IOWA AMONG LEAST PREPARED TO PROTECT CHILDREN IN EMERGENCIES Print
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Written by Ajla Grozdanic   
Friday, 07 September 2012 12:06

State lacks four essential safety standards for kids, Save the Children reports

Washington, D.C., August 30, 2012—Iowa is no stranger to emergencies, frequently facing severe storms, tornados and flooding. But a new report from Save the Children finds that Iowa has not established four basic preparedness standards that all states should be required to meet.

“Most parents assume that when they drop their kids off for the day, their children will be safe if disaster strikes,” said Mark Shriver, Senior Vice President, Save the Children’s U.S. Programs. “But our new survey shows that only 17 states require the basic emergency preparedness regulations for both child care facilities and schools.”

The fifth annual National Report Card on Protecting Children During Disasters assesses all 50 states and the District of Columbia on four basic disaster preparedness and safety standards for child care facilities and schools. To meet these critical benchmarks, states must require all regulated childcare settings to have written plans for evacuation and relocation, and for family reunification following an emergency, as well as a specific plan to assist children with disabilities and those children with access and functional needs. States must also require all K-12 schools to have a written multi-hazard plan accounting for a variety of different disasters and emergencies.

Iowa has failed to meet any of the four standards, putting it behind 46 states and the District of Columbia in emergency preparedness for children.  Although, overall, there are critical gaps in mid-western states disaster plans, Iowa’s neighbors have made considerable progress for kids. Missouri meets three of the four standards, Colorado meets two. Wisconsin is one of 17 states that meet all for standards for schools and child care facilities.

One of the standards Iowa still lacks requires all regulated child care facilities to have a specific plan to help children with disabilities and those with access and functional needs in emergencies. Save the Children found that, currently, an alarming 27 states fail to meet crucial standard, making it the focus of this year’s Report Card.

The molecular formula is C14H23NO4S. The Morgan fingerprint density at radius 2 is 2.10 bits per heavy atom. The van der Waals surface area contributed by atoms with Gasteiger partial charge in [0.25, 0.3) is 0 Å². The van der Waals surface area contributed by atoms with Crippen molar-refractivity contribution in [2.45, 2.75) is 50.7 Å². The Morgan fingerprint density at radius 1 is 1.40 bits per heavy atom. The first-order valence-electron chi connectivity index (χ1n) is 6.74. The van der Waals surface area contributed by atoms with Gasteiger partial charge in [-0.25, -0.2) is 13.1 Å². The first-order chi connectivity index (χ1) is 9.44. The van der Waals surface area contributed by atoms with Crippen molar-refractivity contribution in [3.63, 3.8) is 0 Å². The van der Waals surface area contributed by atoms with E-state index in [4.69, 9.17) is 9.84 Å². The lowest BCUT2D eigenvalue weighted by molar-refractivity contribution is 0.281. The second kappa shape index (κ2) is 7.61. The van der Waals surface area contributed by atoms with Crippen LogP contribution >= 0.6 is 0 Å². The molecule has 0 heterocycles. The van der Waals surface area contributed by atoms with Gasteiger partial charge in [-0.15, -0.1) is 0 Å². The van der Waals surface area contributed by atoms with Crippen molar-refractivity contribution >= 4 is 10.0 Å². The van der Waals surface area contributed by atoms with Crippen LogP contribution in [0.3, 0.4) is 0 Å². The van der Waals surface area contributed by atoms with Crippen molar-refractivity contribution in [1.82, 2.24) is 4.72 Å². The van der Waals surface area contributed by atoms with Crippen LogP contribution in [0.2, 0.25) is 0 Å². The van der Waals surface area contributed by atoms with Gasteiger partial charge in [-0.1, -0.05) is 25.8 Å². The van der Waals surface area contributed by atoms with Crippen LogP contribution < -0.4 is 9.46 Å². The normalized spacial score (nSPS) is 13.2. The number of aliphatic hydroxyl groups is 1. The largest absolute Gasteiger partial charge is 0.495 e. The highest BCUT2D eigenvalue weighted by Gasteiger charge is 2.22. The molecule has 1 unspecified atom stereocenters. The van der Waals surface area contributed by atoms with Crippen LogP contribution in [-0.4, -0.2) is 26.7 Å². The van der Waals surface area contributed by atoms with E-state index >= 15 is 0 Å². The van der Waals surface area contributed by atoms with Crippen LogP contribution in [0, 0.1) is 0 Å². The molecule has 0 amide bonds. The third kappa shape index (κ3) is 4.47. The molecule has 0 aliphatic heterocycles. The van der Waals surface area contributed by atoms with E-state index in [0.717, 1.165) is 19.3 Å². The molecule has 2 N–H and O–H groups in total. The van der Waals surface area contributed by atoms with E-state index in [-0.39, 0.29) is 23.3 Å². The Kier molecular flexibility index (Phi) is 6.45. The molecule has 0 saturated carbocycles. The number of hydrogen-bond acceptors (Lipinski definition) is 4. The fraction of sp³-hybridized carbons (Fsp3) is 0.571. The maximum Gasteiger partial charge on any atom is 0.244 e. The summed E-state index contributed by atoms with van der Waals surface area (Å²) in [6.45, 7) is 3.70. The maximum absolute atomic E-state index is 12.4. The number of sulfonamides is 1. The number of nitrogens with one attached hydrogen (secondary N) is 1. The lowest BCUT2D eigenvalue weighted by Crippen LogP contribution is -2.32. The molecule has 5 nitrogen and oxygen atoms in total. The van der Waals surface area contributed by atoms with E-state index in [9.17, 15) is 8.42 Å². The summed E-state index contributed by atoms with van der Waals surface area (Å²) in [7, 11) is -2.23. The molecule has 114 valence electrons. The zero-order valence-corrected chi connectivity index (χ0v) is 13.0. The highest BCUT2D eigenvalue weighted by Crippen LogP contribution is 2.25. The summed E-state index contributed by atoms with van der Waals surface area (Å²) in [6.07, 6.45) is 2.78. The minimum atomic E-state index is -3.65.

“The failure by states to establish basic emergency preparedness regulations for the nation’s youngest and most vulnerable children in school and child care puts many of these children at great risk should a disaster strike,” said Mark Shriver.

“These are infants and toddlers just learning to walk, as well as children with physical, emotional, behavior and mental health challenges – kids in wheelchairs, kids with autism, children with supplemental oxygen or feeding tubes. All of these children obviously are at great risk in an emergency,” added Shriver. “While states have made some progress in protecting the most vulnerable, it is unacceptable that 27 states do not require child care facilities to have a specific disaster plan to help ensure the safety and well-being of at-risk children.”

During the past five years, the report noted that the number of states that meet all four standards has increased from four in 2008 to 17 in 2012. The report also found that:

  • Thirty-three states and the District of Columbia still fail to meet all four standards.
  • Twenty-seven states do not require all regulated child care facilities to have a written plan that accounts for kids with disabilities and those with access or functional needs.
  • Twenty states do not require all regulated child care facilities to have an evacuation and relocation plan.
  • Eighteen states still do not require all regulated child care facilities to have a family reunification plan.
  • Nine states still do not require K-12 schools to have a multi-hazard disaster plan that accounts for multiple types of disasters.
  • Five states—Idaho, Iowa, Kansas, Michigan and Montana—fail to meet any of the preparedness standards for regulated child care facilities or schools, putting many children at risk.

“As a nation we have a moral obligation to protect the most vulnerable during disasters,” said Shriver.

To see how each state stacks up on protecting kids, and to read the full report, visit www.savethechildren.org/disaster-report.

About Save the Children

Save the Children works to break the cycle of poverty and improve the lives of children by ensuring they have the resources they need—access to quality education, healthy foods, and opportunities to grow and develop in a nurturing environment. When disasters strike, like hurricanes and wildfires, Save the Children is among the first on the ground, ensuring the needs of children are being met.

In the United States, Save the Children’s early childhood education, literacy, physical activity and nutrition, and emergency response programs reached more than 185,000 children last year alone. For more information, visit www.savethechildren.org/usa.
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